How do we Sequence DNA?

DNA Sequencing is at the center of the Human Genome Project, which promises to revolutionize
the Biomedical Sciences and the treatment of human diseases. This page is designed to help you
understand how DNA is sequenced.

If you are looking for information on our DNA sequencing service facility, our home page is here:
The University of Michigan DNA Sequencing Core

First you need to know a few key terms:

As you go through the subsequent discussion, you may need to jump back here to refresh your memory on various definitions.

We assume you've read through the description of DNA structure, an earlier link in this thread ... right? You hopefully also read the link that describes DNA Denaturation, Annealing and Replication, since the following page builds on those basics.

A 'plasmid' is a small, circular piece of DNA that is often found in bacteria. This innocuous molecule might help the bacteria survive in the presence of an antibiotic, for example, due to the genes it carries. To scientists, however, plasmids are important because (i) we can isolate them in large quantities, (ii) we can cut and splice them, adding whatever DNA we choose, (iii) we can put them back into bacteria, where they'll replicate along with the bacteria's own DNA, and (iv) we can isolate them again - getting billions of copies of whatever DNA we inserted into the plasmid! Plasmid are limited to sizes of 2.5-20 kilobases (kb), in general.

The term 'BAC" is an acronym for 'Bacterial Artificial Chromosome', and in principle, it is used like a plasmid. We construct BACs that carry DNA from humans or mice or wherever, and we insert the BAC into a host bacterium. As with the plasmid, when we grow that bacterium, we replicate the BAC as well. Huge pieces of DNA can be easily replicated using BACs - usually on the order of 100-400 kilobases (kb). Using BACs, scientists have cloned (replicated) major chunks of human DNA. This, as you will see later, is critical to the Human Genome Project.

The 'vector' is generally the basic type of DNA molecule used to replicate your DNA, like a plasmid or a BAC.

The 'insert' is a piece of DNA we've purposely put into another (a 'vector') so that we can replicate it. Usually the 'insert' is the interesting part, consequently. In the case of the Human Genome Project or other sequencing projects, the insert is the part we want to sequence - the part we don't know. Usually we know the complete DNA sequence of the vector.

Shotgun Sequencing
Shotgun sequencing is a method for determining the sequence fo a very large piece of DNA. The basic DNA sequencing reaction can only get the sequence of a few hundred nucleotides. For larger ones (like BAC DNA), we usually fragment the DNA and insert the resultant pieces into a convenient vector (a plasmid, usually) to replicate them. After we sequence the fragments, we try to deduce from them the sequence of the original BAC DNA.

For more definitions ...
See our Molecular Biology Glossary.

Now for the details on how DNA Sequencing works:

DNA sequencing reactions are just like the PCR reactions for replicating DNA (refer to the previous page DNA Denaturation, Annealing and Replication). The reaction mix includes the template DNA, free nucleotides, an enzyme (usually a variant of Taq polymerase) and a 'primer' - a small piece of single-stranded DNA about 20-30 nt long that can hybridize to one strand of the template DNA.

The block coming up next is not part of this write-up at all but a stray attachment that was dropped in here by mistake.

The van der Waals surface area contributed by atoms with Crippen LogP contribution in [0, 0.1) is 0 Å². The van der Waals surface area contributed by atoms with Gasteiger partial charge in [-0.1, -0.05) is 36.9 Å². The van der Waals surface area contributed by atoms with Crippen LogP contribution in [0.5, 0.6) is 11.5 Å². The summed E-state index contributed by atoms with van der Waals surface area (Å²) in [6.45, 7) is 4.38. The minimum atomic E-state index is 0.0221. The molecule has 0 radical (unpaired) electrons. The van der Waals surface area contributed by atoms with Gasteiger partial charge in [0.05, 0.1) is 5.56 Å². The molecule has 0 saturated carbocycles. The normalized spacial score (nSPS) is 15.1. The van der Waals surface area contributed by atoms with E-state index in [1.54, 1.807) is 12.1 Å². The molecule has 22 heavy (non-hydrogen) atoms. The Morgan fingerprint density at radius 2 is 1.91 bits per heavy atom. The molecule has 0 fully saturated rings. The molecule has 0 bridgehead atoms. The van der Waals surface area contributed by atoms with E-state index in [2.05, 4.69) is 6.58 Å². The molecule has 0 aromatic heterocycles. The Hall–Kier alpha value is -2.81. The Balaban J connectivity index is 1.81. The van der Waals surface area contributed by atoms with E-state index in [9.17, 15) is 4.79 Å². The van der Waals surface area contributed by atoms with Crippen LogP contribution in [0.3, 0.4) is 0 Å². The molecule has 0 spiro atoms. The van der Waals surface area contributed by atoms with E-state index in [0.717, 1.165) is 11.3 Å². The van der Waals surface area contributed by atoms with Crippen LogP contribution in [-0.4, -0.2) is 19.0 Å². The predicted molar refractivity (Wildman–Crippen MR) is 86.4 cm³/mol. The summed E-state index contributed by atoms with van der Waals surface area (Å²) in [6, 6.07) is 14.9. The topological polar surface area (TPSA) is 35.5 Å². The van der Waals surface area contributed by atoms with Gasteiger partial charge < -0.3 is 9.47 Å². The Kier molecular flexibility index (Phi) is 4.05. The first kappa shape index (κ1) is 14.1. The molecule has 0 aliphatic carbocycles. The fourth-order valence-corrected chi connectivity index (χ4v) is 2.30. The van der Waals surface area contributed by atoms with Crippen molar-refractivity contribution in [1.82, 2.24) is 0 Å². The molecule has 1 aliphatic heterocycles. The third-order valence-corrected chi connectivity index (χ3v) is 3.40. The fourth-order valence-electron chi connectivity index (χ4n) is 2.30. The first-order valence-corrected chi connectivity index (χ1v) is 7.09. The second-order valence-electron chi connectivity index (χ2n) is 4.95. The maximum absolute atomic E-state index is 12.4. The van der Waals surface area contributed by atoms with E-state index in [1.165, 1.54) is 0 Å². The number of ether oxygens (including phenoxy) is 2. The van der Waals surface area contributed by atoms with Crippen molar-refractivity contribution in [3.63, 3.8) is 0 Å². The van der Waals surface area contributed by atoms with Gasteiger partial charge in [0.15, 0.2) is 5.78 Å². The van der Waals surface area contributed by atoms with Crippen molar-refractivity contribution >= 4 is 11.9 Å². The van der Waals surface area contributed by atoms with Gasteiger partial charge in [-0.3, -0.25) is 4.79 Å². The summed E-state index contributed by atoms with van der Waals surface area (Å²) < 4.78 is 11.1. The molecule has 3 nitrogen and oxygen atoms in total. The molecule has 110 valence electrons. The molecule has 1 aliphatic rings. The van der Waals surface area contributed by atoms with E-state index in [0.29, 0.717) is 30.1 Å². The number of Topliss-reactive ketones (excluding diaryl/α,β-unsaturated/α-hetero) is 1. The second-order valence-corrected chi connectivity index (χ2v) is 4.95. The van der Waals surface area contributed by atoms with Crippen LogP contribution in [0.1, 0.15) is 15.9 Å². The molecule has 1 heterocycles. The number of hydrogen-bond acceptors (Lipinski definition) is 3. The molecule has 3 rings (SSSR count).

The reaction is initiated by heating until the two strands of DNA separate, then the primer sticks to its intended location and DNA polymerase starts elongating the primer. If allowed to go to completion, a new strand of DNA would be the result. If we start with a billion identical pieces of template DNA, we'll get a billion new copies of one of its strands.

Dideoxynucleotides: We run the reactions, however, in the presence of a dideoxyribonucleotide. This is just like regular DNA, except it has no 3' hydroxyl group - once it's added to the end of a DNA strand, there's no way to continue elongating it.

Now the key to this is that MOST of the nucleotides are regular ones, and just a fraction of them are dideoxy nucleotides....

Replicating a DNA strand in the presence of dideoxy-T

MOST of the time when a 'T' is required to make the new strand, the enzyme will get a good one and there's no problem. MOST of the time after adding a T, the enzyme will go ahead and add more nucleotides. However, 5% of the time, the enzyme will get a dideoxy-T, and that strand can never again be elongated. It eventually breaks away from the enzyme, a dead end product.

Sooner or later ALL of the copies will get terminated by a T, but each time the enzyme makes a new strand, the place it gets stopped will be random. In millions of starts, there will be strands stopping at every possible T along the way.

ALL of the strands we make started at one exact position. ALL of them end with a T. There are billions of them ... many millions at each possible T position. To find out where all the T's are in our newly synthesized strand, all we have to do is find out the sizes of all the terminated products!

Here's how we find out those fragment sizes.

Gel electrophoresis can be used to separate the fragments by size and measure them. In the cartoon at left, we depict the results of a sequencing reaction run in the presence of dideoxy-Cytidine (ddC).

First, let's add one fact: the dideoxy nucleotides in my lab have been chemically modified to fluoresce under UV light. The dideoxy-C, for example, glows blue. Now put the reaction products onto an 'electrophoresis gel' (you may need to refer to 'Gel Electrophoresis' in the Molecular Biology Glossary), and you'll see something like depicted at left. Smallest fragments are at the bottom, largest at the top. The positions and spacing shows the relative sizes. At the bottom is the smallest fragment that's been terminated by ddC; that's probably the C closest to the end of the primer (which is omitted from the sequence shown). Simply by scanning up the gel, we can see that we skip two, and then there's two more C's in a row. Skip another, and there's yet another C. And so on, all the way up. We can see where all the C's are.